Ric Holland's Blog

Clint Walker interview

Ric – Please introduce yourself and tell us a little bit about the project that you’ve been working on at Rising Sun Research.

Clint – My name’s Clint Walker. I’m CEO of Rising Sun Research and one of the products that we produce is a software package called Cinesync. Cinesync is effectively a QuickTime working tool which lets you look at and annotate QuickTime media across long distances. It’s typically used in the film industry at the moment and so if you had a director based in Los Angeles and have credit supervisor who was based in London or anywhere else, they could load up a piece of footage and look at exactly the same thing at the same time, even though they’ re in geographically separate locations.

Ric – So what resolution are you both viewing at?

Clint – Well that’s dependant on the hardware that you’re running but the short answer is any resolution so long as it can play in QuickTime. What Cinesync does is it uses QuickTime as the engine for the media rendering. So what our clients will do is they’ll take their footage, they’ll render it as a QuickTime movie which can be at any number of resolutions depending on what your hardware can play back. So we have got a lot of product features that we’re working on at the moment. If you’ve got a high resolution final 2K version of the footage, which will project well on to a screen, then you can also be running a smaller version of the same movie on a laptop from say a café in New York or wherever else you’re doing the review from. So it lets you run whatever resolution that you want to.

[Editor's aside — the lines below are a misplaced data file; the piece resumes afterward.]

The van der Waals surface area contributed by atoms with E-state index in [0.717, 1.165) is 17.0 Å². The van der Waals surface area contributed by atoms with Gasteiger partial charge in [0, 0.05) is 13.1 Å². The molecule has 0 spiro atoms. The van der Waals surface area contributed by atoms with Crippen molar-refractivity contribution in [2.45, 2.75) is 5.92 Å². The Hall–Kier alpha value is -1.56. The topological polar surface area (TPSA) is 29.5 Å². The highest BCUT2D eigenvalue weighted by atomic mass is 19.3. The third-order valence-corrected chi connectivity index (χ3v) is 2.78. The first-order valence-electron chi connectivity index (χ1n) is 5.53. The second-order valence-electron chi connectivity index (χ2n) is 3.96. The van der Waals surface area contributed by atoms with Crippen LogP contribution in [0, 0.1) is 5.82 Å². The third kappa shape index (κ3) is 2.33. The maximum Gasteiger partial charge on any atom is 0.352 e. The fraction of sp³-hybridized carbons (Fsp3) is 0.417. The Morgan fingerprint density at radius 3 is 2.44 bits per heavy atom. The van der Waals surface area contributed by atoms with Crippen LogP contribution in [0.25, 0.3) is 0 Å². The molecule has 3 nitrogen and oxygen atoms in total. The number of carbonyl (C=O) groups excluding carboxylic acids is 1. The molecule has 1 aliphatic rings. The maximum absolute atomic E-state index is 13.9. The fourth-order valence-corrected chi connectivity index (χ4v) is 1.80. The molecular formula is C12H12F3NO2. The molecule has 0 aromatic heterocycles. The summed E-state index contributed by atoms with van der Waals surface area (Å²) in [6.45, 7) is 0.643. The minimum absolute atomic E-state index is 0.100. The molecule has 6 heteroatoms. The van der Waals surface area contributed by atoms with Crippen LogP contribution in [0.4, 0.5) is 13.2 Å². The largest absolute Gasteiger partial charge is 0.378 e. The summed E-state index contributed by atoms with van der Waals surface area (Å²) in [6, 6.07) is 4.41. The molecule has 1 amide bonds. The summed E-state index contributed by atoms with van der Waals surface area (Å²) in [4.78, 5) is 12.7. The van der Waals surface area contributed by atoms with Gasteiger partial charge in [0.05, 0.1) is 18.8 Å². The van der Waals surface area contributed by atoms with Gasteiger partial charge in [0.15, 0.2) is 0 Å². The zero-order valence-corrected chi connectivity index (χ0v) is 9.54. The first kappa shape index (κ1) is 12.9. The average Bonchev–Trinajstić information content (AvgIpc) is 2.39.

Ric – Okay. I notice that you’ve got a Wacom tablet attached there. How does that come into play with your software?

Clint – Wacom tablets with Cinesync is one of the cool features that lets you do annotate on the media. That’s really good when you’re trying to communicate a concept or an idea, and what we did with the Wacom tablet is utilise the pressure sensitivity to enable just a far more intuitive drawing style using the tablet. We’ve actually found some of our clients prefer to run their reviews using tablets and the pressure sensitivity thing just is a more intuitive way for them to apply drawings to the screen.

Ric – So with the pressure sensitivity, that gives you thin and thick line in the annotation?